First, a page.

Orders wrong, resellers receiving wrong items? Must be a programming error and certainly not a rushing techie

Some of those punch cards may still be lying at the bottom of a lift shaft


Who, Me? Punch cards are the order of the day in a reader confession that takes us back to an unfortunate incident with a trolley. Welcome to Who, Me?

To be fair, punch cards were on the wane at the time of our story in the early 1980s, but our reader (Regomised as "Ivor") was gainfully employed at an international manufacturer still keen on the things.

After all, if a system wasn't broken, it didn't need fixing, right?

It was Ivor's first job, and he worked in the computer room as part of the team responsible for both producing punch cards and feeding them into an IBM mainframe running a stock management system.

The system itself was deceptively simple. A card was included with every product manufactured. A customer returned that card when the product was sold, which would then trigger the replenishment process.

If that all sounds a bit manual, that's because it was. "The cards arrived every evening to be read and the data fed into the stock replenishment system," explained Ivor. "Most of the week the cards returned in dribs and drabs but Sunday night was an early shift start to process anything up to 150,000 cards, all generating new orders."

Another punch card was used to identify the customer for each batch of product cards. It was tedious and terribly time-consuming. "The cards were returned by Securicor," said Ivor, "and had to be loaded onto a wheeled trolley and pushed to the computer room to be read before order processing could start.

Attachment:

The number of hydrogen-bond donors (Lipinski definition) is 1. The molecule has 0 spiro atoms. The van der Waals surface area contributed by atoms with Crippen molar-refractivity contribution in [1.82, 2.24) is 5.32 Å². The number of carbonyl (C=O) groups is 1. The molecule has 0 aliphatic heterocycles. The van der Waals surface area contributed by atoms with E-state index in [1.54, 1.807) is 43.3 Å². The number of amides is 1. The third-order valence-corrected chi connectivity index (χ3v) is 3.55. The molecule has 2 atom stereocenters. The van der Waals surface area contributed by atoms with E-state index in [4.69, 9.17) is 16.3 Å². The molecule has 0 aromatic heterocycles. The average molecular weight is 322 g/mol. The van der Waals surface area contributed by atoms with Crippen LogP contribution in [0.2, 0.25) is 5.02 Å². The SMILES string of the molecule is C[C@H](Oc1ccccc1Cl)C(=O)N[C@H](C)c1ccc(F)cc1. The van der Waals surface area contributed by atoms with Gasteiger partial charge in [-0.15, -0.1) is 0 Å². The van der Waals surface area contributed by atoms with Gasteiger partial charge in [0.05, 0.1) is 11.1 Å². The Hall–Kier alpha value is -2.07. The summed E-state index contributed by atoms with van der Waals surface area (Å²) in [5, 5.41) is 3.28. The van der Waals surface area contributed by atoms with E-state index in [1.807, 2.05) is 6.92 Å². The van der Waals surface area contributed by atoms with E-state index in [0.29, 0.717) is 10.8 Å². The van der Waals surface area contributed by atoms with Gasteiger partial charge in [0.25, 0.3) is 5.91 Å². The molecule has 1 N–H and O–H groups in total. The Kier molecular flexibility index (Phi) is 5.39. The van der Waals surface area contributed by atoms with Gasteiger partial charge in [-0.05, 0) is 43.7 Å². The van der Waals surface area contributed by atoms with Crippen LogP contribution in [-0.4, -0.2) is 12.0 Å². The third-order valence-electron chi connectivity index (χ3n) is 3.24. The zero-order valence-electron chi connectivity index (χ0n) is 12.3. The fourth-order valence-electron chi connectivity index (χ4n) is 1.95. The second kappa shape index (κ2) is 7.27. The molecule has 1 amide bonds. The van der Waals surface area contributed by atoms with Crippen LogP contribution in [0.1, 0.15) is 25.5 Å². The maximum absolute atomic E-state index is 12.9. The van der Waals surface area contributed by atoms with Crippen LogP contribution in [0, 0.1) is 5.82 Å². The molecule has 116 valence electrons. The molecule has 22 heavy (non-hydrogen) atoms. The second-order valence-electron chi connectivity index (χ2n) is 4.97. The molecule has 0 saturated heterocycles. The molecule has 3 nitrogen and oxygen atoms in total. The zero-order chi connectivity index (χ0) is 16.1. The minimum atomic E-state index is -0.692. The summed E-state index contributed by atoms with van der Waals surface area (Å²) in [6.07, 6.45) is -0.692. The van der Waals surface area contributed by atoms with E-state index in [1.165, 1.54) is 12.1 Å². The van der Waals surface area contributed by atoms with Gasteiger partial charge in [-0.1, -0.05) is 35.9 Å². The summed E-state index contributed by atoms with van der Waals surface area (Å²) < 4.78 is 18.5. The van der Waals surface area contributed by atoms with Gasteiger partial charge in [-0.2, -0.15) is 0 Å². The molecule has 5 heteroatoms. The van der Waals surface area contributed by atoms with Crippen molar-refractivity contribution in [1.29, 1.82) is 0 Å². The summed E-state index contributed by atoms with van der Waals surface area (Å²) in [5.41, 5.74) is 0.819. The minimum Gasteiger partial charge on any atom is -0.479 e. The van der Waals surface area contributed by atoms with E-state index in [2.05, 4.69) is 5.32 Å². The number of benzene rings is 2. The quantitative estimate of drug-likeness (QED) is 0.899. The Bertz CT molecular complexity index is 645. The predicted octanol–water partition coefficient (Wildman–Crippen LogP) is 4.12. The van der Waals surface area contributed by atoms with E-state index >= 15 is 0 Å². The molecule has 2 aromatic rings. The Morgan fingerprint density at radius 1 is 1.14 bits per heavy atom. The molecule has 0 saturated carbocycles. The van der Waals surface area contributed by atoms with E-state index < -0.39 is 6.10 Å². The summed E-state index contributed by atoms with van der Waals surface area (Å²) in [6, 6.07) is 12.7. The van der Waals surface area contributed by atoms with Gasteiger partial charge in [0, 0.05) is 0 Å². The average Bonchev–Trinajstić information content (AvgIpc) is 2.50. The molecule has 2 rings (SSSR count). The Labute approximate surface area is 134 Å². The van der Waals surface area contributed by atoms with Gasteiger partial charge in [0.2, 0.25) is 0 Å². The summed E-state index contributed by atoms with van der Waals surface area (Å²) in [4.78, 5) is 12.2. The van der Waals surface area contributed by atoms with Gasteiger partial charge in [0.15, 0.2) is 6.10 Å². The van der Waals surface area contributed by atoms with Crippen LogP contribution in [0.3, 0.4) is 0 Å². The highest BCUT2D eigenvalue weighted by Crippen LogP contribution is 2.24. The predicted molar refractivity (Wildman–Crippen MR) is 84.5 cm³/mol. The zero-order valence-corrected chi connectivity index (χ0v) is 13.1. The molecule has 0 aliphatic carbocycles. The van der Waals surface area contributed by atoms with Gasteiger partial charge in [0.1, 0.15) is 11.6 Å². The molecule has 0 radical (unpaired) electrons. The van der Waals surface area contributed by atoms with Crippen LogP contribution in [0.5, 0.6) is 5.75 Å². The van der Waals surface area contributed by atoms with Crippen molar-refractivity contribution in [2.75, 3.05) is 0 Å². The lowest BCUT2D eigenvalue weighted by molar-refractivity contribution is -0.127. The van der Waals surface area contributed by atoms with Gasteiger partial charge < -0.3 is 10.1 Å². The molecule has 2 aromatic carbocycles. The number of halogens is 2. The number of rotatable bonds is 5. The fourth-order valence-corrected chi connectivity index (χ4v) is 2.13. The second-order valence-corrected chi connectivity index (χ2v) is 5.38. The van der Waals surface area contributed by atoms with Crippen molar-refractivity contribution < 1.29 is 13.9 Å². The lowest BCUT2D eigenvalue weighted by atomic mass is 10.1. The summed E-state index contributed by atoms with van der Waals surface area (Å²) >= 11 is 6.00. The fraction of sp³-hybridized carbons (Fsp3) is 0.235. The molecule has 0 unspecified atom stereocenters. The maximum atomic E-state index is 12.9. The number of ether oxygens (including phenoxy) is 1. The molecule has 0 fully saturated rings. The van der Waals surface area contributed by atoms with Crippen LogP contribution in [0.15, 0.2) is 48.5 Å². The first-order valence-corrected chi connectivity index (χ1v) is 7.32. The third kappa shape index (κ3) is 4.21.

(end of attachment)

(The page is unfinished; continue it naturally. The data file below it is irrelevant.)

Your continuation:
"With that many cards and the vagaries of the IBM readers, the job would often take five to six hours."

Getting that many punch cards to the computer room was a challenge, requiring a trek with a trolley, a few corridors, and an elderly service elevator.

On the night in question, Ivor had been charged with trolley duties. Good news: Securicor was early, which meant the job could be finished earlier! Eagerly, he charged down to the security hut to collect the trays of cards ready for the night's activities.

The journey back, with the trolley's wheels protesting under the weight of all those cards, was a bit slower. However, there was more good news. As Ivor pushed the trolley down the corridor toward the service elevator he spied the doors were open. Somebody had just used it, and if he could get to it in time, he wouldn't have to wait for it to return. He picked up the pace, the trolley rattling along the floor.

"What I had forgotten," he said, "was the lift, at this end of the building, never quite lined up with the floor, leaving an inch step up.

"I hit the step at speed. The trolley stopped... the trays didn't."

The cards were scattered over the floor. A large number dropped down the gap between lift and shaft. And any semblance of order was gone as Ivor scrambled to collect what he could and stack them back in the trays.

What to do? Confess to the cockup or pretend nothing had happened?

A little flustered, he pitched up at the computer room and remarked that there were strangely fewer cards than normal. Funny, that. Still, at least everyone would finish processing earlier, right?

And finish early they did, with only Ivor possessed of the knowledge of what was going to hit the fan in the coming weeks.

As the days passed, dark mutterings began circulating: replenishment orders were wrong; some resellers had received the wrong items while others had received nothing at all. Thousands of stock items were affected. But who was to blame?

It was Ivor, of course. However, he remained silent. The finger of accusation moved on. "The stock replenishment system took the blame, obviously a programming error," he said.

"To this day, as far as I know, no one ever knew what had actually happened."